Vivian (@yourrichbff) is a creator who gives financial advice on social media. In one of her recent videos, she explained how the Worker Adjustment and Retraining Notification (WARN) Act of 1988 requires employers with 100 or more employees to provide at least a 60-day notice when closings and mass layoffs are coming.
“All you gotta do is Google WARN Act plus your state, and you’ll find a .gov website that will show you a full list of places laying off employees,” she said in her video.
There were some people who took her advice and decided to do the research on their own, posting the evidence on TikTok.
Several people in the comments on Vivian’s post said they couldn’t find their company despite experiencing layoffs.
“My company did lay offs today nothing on the warm site,” said @jesseb1181.
“My job does mass layoffs yearly we’ve never been on the warn list,” said @ziuzpan.
In the WARN Act, a mass layoff is defined as one in which at least 33% of the workers at a single job site are laid off. One human resources professional believes the distinction of a single job site is a loophole for some companies that use remote workers not to report incoming layoffs.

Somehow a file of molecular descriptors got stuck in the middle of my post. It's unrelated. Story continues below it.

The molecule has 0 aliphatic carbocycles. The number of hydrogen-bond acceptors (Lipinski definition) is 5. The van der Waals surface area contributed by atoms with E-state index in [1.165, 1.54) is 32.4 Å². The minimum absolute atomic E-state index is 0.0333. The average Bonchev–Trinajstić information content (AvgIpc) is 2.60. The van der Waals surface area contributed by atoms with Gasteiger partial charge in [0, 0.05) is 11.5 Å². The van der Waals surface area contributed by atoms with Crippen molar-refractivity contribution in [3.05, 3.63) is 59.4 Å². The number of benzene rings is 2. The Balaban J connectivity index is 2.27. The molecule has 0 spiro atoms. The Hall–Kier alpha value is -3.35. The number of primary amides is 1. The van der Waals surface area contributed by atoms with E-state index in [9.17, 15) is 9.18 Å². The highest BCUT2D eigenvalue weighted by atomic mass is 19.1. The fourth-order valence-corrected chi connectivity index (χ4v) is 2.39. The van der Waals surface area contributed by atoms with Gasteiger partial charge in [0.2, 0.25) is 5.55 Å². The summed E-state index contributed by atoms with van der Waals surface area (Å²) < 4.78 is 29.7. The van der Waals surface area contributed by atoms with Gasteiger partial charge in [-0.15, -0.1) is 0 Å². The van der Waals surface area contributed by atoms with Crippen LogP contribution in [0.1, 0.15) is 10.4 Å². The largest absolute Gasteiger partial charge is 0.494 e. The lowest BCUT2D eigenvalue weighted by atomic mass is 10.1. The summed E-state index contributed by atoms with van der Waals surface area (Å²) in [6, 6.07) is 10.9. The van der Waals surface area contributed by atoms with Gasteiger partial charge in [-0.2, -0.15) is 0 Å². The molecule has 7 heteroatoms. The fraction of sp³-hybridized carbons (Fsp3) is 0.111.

“My first guess is that it doesn’t apply to a dispersed workforce,” @hr_molly said. “So while we all think working from home is the best thing on the planet, the WARN Act doesn’t apply to a workforce that spread out.”
While she clarified that she doesn’t work at those companies and isn’t 100% sure, people in the comments shared how their employers were able to skip over the WARN Act.
Although a myriad of people expressed their negative experiences with the WARN Act, some have seen it work in real time.
“I’m in the IT dept and I see all the terms coming ahead of time,” said @frank_of_legion.
Overall, this was a tip that many people in the comments didn’t know about. Even with some companies not reporting, there is a chance Vivian’s video could be helpful down the road.
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